Memorial of Saint Ambrose, Bishop and Doctor of the Church

Lectionary: 178

Everyone who listens to these words of mine and acts on them will be like a wise man who built his house on rock. The rain fell, the floods came, and the winds blew and buffeted the house. But it did not collapse; it had been set solidly on rock.

Do you suppose there is some mysterious connection between our spiritual foundations and our physical infrastructures? Is it possible America's disintegrating bridges, roads, sewers, water mains and buildings tell us something about our spiritual life?
I have been amazed on occasion to see the huge projects that were undertaken by our ancestors as they built this country. I think of the hundreds of locks on all our major rivers that made them navigable. I think of the electrical power grids; I am astonished when I fly at night to see tens of thousands of square miles of urban landscape lit up by electric lights. How do they do that? I think of the interstate highway system that allows trucks and passenger cars to drive from California to Maine without stopping for a traffic light. The system was still under construction when I started driving. (It took an hour to get through downtown Wheeling, WV!) 
I think of the thousands of schools, from elementary to university, that were built to accommodate the Baby Boomers. New gyms and fitness centers appeared when we arrived at adulthood. But new hospitals and nursing homes are not being built today.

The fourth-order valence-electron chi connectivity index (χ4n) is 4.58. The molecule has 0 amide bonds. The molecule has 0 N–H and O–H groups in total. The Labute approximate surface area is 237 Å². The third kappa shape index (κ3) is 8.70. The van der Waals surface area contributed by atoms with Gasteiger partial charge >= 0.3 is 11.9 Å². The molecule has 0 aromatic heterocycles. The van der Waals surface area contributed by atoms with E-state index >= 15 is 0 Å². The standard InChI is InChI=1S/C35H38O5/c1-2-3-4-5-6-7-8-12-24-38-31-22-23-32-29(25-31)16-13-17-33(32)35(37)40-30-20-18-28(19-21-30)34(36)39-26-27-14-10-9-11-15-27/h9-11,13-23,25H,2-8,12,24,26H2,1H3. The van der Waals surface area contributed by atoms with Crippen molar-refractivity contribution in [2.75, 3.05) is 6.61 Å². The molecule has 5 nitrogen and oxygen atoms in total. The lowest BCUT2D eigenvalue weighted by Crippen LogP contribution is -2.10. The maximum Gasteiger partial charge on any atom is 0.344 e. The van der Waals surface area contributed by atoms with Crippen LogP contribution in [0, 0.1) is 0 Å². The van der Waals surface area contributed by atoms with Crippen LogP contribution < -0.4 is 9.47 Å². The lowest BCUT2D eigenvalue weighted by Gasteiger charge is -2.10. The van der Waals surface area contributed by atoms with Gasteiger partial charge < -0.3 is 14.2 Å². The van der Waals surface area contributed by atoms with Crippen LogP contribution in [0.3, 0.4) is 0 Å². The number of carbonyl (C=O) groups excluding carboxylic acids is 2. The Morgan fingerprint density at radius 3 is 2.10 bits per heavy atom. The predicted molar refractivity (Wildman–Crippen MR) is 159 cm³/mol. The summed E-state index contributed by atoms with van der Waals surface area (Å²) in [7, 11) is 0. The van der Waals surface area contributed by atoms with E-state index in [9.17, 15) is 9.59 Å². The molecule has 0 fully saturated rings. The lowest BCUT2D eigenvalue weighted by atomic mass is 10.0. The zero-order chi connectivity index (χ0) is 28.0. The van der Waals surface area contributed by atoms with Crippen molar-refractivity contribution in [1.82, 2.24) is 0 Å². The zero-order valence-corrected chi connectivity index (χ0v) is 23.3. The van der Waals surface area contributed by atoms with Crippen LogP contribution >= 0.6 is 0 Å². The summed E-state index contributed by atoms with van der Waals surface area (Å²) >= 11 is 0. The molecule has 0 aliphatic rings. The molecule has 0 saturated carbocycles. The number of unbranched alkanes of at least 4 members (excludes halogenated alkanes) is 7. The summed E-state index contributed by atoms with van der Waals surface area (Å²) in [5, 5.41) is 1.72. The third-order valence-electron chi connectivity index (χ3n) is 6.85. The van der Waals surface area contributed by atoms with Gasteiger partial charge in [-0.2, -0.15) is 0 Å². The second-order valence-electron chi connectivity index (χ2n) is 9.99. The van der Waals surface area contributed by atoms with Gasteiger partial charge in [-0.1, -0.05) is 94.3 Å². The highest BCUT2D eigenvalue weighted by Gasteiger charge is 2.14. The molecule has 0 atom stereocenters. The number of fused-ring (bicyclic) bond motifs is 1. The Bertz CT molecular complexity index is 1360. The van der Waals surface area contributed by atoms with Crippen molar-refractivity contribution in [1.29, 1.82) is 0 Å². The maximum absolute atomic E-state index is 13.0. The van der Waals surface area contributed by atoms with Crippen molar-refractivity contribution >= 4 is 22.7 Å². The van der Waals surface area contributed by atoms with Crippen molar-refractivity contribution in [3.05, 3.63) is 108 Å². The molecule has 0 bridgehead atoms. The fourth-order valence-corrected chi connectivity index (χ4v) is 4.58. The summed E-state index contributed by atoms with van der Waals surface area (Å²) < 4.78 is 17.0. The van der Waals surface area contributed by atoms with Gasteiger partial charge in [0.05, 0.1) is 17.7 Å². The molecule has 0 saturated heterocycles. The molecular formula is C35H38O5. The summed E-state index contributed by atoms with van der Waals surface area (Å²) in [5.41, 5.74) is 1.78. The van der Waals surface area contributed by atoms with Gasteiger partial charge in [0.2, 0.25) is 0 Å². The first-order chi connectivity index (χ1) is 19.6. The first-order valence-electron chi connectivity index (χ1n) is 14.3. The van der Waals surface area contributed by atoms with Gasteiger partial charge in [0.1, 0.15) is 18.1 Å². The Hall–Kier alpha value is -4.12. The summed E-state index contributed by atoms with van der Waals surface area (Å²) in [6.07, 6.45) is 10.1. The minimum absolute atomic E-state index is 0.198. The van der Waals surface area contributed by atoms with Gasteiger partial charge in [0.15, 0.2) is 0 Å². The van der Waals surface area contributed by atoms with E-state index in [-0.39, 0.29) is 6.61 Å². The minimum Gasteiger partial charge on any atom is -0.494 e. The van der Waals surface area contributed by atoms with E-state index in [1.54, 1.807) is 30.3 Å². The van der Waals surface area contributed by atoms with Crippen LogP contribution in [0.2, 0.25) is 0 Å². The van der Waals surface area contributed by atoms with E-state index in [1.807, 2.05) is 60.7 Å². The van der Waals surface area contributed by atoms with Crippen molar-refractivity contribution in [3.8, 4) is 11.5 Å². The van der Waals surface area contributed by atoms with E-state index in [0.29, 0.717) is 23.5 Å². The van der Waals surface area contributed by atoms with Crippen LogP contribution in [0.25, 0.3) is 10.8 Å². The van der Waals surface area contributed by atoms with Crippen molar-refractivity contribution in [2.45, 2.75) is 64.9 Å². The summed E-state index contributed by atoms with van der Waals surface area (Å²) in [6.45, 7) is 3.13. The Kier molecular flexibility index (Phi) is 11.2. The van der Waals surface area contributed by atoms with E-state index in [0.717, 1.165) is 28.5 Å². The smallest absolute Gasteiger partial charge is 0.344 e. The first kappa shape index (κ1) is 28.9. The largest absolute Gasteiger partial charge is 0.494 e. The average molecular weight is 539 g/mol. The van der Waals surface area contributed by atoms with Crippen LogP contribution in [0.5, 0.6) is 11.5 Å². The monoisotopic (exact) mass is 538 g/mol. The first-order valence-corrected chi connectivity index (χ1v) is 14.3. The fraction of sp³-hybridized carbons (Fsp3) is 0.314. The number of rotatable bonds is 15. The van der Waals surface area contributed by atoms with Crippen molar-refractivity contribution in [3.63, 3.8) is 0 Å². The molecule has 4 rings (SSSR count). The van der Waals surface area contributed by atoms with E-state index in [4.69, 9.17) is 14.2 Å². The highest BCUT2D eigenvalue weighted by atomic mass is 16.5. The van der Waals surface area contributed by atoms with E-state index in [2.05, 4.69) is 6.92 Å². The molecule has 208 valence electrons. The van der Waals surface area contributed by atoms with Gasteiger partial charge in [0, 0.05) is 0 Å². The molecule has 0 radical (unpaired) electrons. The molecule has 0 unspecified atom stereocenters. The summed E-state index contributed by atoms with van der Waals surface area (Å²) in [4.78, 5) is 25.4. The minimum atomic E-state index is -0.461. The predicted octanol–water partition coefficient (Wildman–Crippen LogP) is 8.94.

Planning infrastructure is time-consuming and contentious; building infrastructure is expensive; maintenance is more challenging than both. Which should we do: build a new cell phone tower to provide faster Internet access, or replace all the underground water pipes? Should we hot patch the potholes again or build a rapid transit rail system? Can we put off another year raising taxes to maintain old systems? 
Elected officials are loathe to raise taxes; it's easier to borrow money from old systems whose maintenance can be forestalled until they're out of office. Can a democracy deal with straitened economics? Or is a totalitarian government more agile for an aging nation?
The Old and New Testaments often remind us of the virtue of wisdom. Jesus has told us we should be as innocent as lambs and as clever as serpents. The devout are not those who pray a lot; they are those who live in the real world and make real world, difficult decisions and hard choices.
Those who listen to the words of Jesus and act on them don't expect life to be easy; they do expect to make sacrifice; they don't suppose they can live off the courage of their ancestors; they do plan a future beyond their life expectancy. Their nations are built on rock.

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I love to write. This blog helps me to meditate on the Word of God, and I hope to make some contribution to our contemplations of God's Mighty Works.

Ordinarily, I write these reflections two or three weeks in advance of their publication. I do not intend to comment on current events.

I understand many people prefer gender-neutral references to "God." I don't disagree with them but find that language impersonal, unappealing and tasteless. When I refer to "God" I think of the One whom Jesus called "Abba" and "Father", and I would not attempt to improve on Jesus' language.

You're welcome to add a thought or raise a question.